Raleigh, North Carolina (CNN) - The fate of former presidential candidate John Edwards will rest in the hands of the U.S. Justice Department for another week after an investigation into his campaign finances was delayed.
A grand jury was set to meet this week in North Carolina, but those proceedings were put on hold, sources told CNN. Sources familiar with the inquiry told CNN last week that prosecutors want Edwards to plead guilty to a felony charge and the former senator and his legal team are discussing a plea deal.
The case centers on whether Edwards illegally used campaign funds to cover up an affair with his mistress, Rielle Hunter, with whom he fathered a child. The government alleges more than $100,000 was poured into a political action committee by wealthy donors, namely now-deceased Texas lawyer Fred Baron and 100-year-old heiress Rachel "Bunny" Mellon, and that those funds were used for homes, flights and other payments to Hunter to stay off the radar while Edwards sought the 2008 Democratic presidential nomination.
The government's case centers on Andrew Young, a former campaign staffer who once cooperated in a scheme to say that he fathered Hunter's child to cover up with Edwards. In his book, "The Politician" Young wrote sordid details of a massive cover up that he says Edwards constructed.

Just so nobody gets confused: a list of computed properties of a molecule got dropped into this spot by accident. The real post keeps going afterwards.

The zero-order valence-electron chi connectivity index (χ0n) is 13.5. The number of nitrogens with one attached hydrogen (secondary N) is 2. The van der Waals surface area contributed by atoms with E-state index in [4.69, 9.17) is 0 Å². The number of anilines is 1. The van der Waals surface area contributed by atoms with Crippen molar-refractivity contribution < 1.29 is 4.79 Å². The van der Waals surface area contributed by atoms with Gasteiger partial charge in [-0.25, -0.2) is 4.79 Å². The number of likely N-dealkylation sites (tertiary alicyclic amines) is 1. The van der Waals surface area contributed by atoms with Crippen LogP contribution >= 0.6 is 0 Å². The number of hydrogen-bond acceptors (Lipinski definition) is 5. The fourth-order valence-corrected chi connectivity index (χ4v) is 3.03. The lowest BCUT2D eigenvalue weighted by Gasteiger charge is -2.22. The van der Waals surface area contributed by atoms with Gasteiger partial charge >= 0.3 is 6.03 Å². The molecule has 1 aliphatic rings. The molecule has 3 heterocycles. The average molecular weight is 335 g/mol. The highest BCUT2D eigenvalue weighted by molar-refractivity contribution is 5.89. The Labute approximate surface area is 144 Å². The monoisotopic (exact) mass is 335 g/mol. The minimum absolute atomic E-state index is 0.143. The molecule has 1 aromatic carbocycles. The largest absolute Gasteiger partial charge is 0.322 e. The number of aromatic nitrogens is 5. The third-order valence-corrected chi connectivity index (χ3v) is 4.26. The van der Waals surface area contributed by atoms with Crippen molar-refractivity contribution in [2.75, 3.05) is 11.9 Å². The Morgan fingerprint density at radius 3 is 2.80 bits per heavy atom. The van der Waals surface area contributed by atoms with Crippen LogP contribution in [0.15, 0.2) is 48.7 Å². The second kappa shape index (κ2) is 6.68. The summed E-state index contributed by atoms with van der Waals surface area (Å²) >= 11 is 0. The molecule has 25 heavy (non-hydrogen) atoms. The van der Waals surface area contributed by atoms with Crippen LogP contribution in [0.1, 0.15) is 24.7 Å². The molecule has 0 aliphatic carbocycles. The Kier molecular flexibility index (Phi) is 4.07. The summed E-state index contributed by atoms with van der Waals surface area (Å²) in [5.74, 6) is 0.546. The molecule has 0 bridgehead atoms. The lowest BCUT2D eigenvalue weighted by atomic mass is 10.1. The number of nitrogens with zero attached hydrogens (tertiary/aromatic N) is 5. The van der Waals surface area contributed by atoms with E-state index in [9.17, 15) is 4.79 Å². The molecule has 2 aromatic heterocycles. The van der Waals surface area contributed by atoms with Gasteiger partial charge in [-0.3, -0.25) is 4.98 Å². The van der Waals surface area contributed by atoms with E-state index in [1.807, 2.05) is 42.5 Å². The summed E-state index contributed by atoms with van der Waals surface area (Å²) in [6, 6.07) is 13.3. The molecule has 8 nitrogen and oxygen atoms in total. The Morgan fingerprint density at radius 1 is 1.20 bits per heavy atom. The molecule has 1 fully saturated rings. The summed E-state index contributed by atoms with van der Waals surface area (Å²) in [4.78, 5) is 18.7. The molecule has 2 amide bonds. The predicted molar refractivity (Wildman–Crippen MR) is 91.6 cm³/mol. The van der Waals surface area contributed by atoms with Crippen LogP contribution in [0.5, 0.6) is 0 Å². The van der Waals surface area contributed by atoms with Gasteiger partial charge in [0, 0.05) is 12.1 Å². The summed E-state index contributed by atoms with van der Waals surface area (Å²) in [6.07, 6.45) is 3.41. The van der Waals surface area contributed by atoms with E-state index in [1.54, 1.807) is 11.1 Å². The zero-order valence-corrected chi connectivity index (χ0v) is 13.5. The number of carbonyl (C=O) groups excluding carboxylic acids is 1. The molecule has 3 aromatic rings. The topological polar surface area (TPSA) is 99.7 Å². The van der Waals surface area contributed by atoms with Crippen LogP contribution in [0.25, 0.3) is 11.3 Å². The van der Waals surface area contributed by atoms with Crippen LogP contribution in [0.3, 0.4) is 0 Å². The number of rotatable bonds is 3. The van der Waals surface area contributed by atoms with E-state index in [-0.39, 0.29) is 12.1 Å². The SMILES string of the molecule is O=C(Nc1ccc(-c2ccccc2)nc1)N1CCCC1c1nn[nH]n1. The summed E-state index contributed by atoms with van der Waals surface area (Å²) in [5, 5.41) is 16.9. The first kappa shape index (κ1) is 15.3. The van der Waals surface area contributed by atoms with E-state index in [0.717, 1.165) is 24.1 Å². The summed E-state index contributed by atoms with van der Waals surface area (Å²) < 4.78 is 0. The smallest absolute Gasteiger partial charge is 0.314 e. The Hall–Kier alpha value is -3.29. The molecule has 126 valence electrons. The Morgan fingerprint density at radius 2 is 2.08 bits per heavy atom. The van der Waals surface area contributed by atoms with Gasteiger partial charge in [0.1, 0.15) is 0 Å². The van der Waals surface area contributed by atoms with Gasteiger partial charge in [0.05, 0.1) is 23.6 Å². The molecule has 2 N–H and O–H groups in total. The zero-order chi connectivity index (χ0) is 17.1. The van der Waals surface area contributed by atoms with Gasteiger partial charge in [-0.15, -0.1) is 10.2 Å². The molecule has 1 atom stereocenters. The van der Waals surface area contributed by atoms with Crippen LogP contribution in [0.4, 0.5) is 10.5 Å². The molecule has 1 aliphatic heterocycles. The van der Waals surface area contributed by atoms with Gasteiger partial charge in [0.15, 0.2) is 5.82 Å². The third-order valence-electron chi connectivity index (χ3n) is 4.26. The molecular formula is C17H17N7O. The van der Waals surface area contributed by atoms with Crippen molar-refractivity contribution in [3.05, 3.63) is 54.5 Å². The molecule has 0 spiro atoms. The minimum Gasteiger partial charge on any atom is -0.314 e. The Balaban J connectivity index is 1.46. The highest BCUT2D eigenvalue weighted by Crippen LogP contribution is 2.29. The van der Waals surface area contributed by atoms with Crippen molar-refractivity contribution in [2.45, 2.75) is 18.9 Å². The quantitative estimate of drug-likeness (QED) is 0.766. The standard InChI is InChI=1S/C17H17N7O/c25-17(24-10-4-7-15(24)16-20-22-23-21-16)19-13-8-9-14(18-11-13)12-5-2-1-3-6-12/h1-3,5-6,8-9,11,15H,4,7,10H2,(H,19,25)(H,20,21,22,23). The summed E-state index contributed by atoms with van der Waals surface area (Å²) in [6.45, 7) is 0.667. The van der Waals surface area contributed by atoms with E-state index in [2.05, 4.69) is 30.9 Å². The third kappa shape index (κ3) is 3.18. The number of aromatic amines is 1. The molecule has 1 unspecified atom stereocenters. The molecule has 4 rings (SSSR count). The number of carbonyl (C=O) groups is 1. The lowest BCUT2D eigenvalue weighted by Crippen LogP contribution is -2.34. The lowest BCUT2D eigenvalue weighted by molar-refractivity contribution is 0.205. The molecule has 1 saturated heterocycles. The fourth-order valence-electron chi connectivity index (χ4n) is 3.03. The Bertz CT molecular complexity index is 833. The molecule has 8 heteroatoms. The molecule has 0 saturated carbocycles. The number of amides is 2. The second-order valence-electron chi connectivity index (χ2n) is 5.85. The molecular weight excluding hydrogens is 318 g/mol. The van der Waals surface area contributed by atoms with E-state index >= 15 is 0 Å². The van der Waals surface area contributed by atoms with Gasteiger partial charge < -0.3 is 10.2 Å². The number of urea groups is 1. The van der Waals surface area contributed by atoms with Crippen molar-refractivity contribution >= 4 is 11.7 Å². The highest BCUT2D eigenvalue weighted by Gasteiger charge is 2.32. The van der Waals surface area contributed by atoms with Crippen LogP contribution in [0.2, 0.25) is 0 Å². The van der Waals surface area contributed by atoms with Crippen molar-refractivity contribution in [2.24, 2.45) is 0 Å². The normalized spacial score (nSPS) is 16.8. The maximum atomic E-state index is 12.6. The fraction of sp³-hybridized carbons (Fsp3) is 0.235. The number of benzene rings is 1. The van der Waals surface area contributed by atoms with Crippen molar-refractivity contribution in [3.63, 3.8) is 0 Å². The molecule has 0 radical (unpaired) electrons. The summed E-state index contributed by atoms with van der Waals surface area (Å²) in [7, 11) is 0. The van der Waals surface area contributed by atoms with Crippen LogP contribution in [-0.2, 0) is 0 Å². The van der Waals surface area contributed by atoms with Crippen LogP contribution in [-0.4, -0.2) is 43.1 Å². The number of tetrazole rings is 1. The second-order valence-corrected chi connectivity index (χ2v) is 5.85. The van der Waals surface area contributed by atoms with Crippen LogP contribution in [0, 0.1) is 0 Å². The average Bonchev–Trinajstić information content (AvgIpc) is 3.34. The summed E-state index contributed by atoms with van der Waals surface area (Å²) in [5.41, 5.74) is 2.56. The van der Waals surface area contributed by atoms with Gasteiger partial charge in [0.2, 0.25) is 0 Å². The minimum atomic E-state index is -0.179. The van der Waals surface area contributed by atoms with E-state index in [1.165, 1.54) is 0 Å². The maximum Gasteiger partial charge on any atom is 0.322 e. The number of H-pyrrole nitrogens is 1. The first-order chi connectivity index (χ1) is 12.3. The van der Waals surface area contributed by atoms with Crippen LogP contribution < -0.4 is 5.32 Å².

Edwards initially denied the affair and that Hunter's child was his but eventually admitted it. But he contends he did not participate in a cover up. In May 2009, acknowledging he was the subject of a grand jury probe, he said, "I am confident that no funds my campaign were used improperly."
Dozens of former staffers have testified in front of the grand jury in Raleigh. The case against Edwards ratcheted up last October when prosecutors issued a wide net of subpoenas.
Last month the Justice Department authorized prosecutors to bring charges in the case.
Edwards lead lawyer, Greg Craig, responded in a statement to CNN that, "John Edwards has done wrong in his life - and he knows it better than anyone - but he did not break the law."
"The government originally investigated allegations that Senator Edwards' campaign's funds were misused but continued its pursuit even after finding that not one penny from the Edwards campaign was involved. The Justice Department has wasted millions of dollars and thousands of hours on a matter more appropriately a topic for the Federal Election Commission to consider, not a criminal court," Craig added.
Edwards is the primary caretaker of two of his young children after the death of his wife, Elizabeth Edwards, last year. He faces possible jail time, disbarment and the public airing in a trial of the intimate details of his life.
While the government is urging Edwards to plead guilty to a felony charge, his plans to return to public life remain on hold, just as the grand jury meetings do.